First volunteer militants leave Belgium to join Ukrainian brigades
Volunteers from Belgium have answered Ukrainian President Zelensky's call for an "international brigade" to support Ukraine.
The first batch of volunteer militants left Belgium Thursday to back Ukraine in the face of Russia, despite official Belgian advice not to go.
According to Ukraine's Embassy in Belgium, seven guys were heading from Brussels to the Polish-Ukrainian border on a coach provided by the Embassy and driven by a volunteer driver.
The foreign militants volunteered after Ukrainian President Volodymyr Zelensky called for foreigners to join an "international brigade" on Saturday.
Around 16,000 foreigners have so far answered the call from some 20 nationalities, Zelensky said Thursday, according to the Reuters news agency.
"They are in the embassy now and they are leaving right now," a Ukrainian diplomat said Thursday afternoon, speaking of the first men from Belgium.
Out of the 70 men who had contacted the Ukrainian Embassy to volunteer, another 18 were expected to follow in the coming days after completing Ukrainian application paperwork and interviews.
Men from Brazil, France, Georgia, Italy, Latvia, Luxembourg, Morocco, and Sweden, many of whom had prior military experience, applied alongside Belgians.
International hotlines have also been established by Ukrainian authorities to assist foreign fighters in joining the front lines.
There were some 400 fighters coming from Sweden, media there said. Another 70 volunteers, including 50 former soldiers, were also coming from as far afield as Japan, Reuters reported.
Many Belarusian volunteers have been fighting against Russia in east Ukraine for years, but their numbers are growing, a Belarusian opposition source who did not want to be identified claimed.
But the Belgian Foreign Ministry's advice is for people not to go. "Our advice is clear: do not travel to Ukraine for any purpose or reason due to the security situation," a Belgian spokesperson told EUobserver.
The Belgian Interior Ministry is studying the legal implications of foreign militants, looking into questions such as: whether volunteers would be committing murder if they killed people in Ukraine, and whether their status would be as prisoners-of-war or civilian captives, were they to be captured by Russian forces.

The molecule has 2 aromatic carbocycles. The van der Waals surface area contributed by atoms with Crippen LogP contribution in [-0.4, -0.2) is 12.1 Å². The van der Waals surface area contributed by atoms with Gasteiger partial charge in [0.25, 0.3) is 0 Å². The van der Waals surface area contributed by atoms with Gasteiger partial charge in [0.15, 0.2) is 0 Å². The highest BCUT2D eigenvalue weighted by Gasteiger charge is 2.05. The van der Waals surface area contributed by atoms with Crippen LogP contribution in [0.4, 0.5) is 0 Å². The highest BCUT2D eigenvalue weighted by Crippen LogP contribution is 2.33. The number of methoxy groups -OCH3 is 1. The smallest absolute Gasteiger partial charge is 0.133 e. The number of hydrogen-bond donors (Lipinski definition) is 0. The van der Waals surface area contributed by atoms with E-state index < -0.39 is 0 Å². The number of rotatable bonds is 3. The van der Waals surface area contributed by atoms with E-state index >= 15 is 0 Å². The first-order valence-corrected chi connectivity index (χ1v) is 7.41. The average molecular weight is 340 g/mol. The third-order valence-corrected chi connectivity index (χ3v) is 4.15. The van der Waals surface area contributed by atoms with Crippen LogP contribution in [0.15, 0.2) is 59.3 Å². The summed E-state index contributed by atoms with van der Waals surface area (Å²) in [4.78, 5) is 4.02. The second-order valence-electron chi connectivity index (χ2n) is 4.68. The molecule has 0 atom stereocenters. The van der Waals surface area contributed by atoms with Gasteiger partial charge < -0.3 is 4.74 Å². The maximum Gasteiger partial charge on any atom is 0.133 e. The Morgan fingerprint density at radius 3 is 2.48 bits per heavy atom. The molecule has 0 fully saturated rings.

Volunteers to "the rescue"
The foreign militants will also be operating in an environment where EU and NATO countries, such as Germany, the Nordic states, the Baltic states, and the Netherlands have been supplying small arms, anti-tank, and anti-aircraft missiles, much of which has been delivered across the Polish border before supply routes have been cut.
Russia has threatened NATO states, which meddle in the fight, with retaliation.
The Belgian Foreign Ministry spokesperson claimed that the fact that volunteers were being allowed to travel could in no way be construed as violating NATO's promise to stay out of the fighting.
Russia martial law
Following Ukrainian proposals for an oil and gas embargo, EU foreign ministers are set to debate additional economic measures against Russia at a meeting on Friday.
"There is talk of martial law legislation being introduced Friday," Vladimir Ashurkov, a Russian émigré living in London told EUobserver. "This would be seen as a bad sign" of how the conflict was going for Putin, he said.
Kremlin Spokesperson Dmitry Peskov on Thursday denied the reports.
According to an EU diplomat, if martial law is imposed, it could stop Russians from leaving the country and it could mean media blackouts, fast-track jail sentences for dissidents, and mass military mobilization.
Even as relations with the West deteriorated, some EU countries, notably France, have urged their citizens to leave Russia, citing concerns that European and Russian aviation restrictions, which the West initiated, and counter-sanctions could trap people.